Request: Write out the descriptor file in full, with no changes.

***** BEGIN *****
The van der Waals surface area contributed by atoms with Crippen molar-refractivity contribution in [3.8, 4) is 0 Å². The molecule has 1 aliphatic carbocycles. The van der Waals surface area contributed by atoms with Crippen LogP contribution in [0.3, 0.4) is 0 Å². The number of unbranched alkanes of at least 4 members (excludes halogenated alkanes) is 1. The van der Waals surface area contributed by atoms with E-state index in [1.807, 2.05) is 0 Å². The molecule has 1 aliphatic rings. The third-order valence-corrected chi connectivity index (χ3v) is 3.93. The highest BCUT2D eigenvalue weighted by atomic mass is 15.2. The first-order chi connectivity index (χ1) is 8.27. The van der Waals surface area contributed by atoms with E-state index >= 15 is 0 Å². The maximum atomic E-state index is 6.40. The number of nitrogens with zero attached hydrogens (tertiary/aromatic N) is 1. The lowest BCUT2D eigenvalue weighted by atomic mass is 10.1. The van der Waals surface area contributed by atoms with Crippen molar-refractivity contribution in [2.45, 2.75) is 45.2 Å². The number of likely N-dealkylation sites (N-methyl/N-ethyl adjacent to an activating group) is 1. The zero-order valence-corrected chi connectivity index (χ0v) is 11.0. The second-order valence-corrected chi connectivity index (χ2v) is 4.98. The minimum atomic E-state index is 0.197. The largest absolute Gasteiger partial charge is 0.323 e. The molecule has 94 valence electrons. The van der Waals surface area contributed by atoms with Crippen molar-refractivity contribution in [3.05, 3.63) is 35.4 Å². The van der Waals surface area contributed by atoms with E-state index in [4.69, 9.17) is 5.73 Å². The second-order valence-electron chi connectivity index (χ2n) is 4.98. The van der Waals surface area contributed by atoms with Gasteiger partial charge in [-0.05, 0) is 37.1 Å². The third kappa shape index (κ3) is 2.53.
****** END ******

The van der Waals surface area contributed by atoms with Crippen molar-refractivity contribution in [3.8, 4) is 0 Å². The molecule has 1 aliphatic carbocycles. The van der Waals surface area contributed by atoms with Crippen LogP contribution in [0.3, 0.4) is 0 Å². The number of unbranched alkanes of at least 4 members (excludes halogenated alkanes) is 1. The van der Waals surface area contributed by atoms with E-state index in [1.807, 2.05) is 0 Å². The molecule has 1 aliphatic rings. The third-order valence-corrected chi connectivity index (χ3v) is 3.93. The highest BCUT2D eigenvalue weighted by atomic mass is 15.2. The first-order chi connectivity index (χ1) is 8.27. The van der Waals surface area contributed by atoms with E-state index >= 15 is 0 Å². The maximum atomic E-state index is 6.40. The number of nitrogens with zero attached hydrogens (tertiary/aromatic N) is 1. The lowest BCUT2D eigenvalue weighted by atomic mass is 10.1. The van der Waals surface area contributed by atoms with Crippen molar-refractivity contribution in [2.45, 2.75) is 45.2 Å². The number of likely N-dealkylation sites (N-methyl/N-ethyl adjacent to an activating group) is 1. The zero-order valence-corrected chi connectivity index (χ0v) is 11.0. The second-order valence-corrected chi connectivity index (χ2v) is 4.98. The minimum atomic E-state index is 0.197. The largest absolute Gasteiger partial charge is 0.323 e. The molecule has 94 valence electrons. The van der Waals surface area contributed by atoms with Crippen molar-refractivity contribution in [3.05, 3.63) is 35.4 Å². The van der Waals surface area contributed by atoms with E-state index in [4.69, 9.17) is 5.73 Å². The second-order valence-electron chi connectivity index (χ2n) is 4.98. The van der Waals surface area contributed by atoms with Gasteiger partial charge in [-0.05, 0) is 37.1 Å². The third kappa shape index (κ3) is 2.53.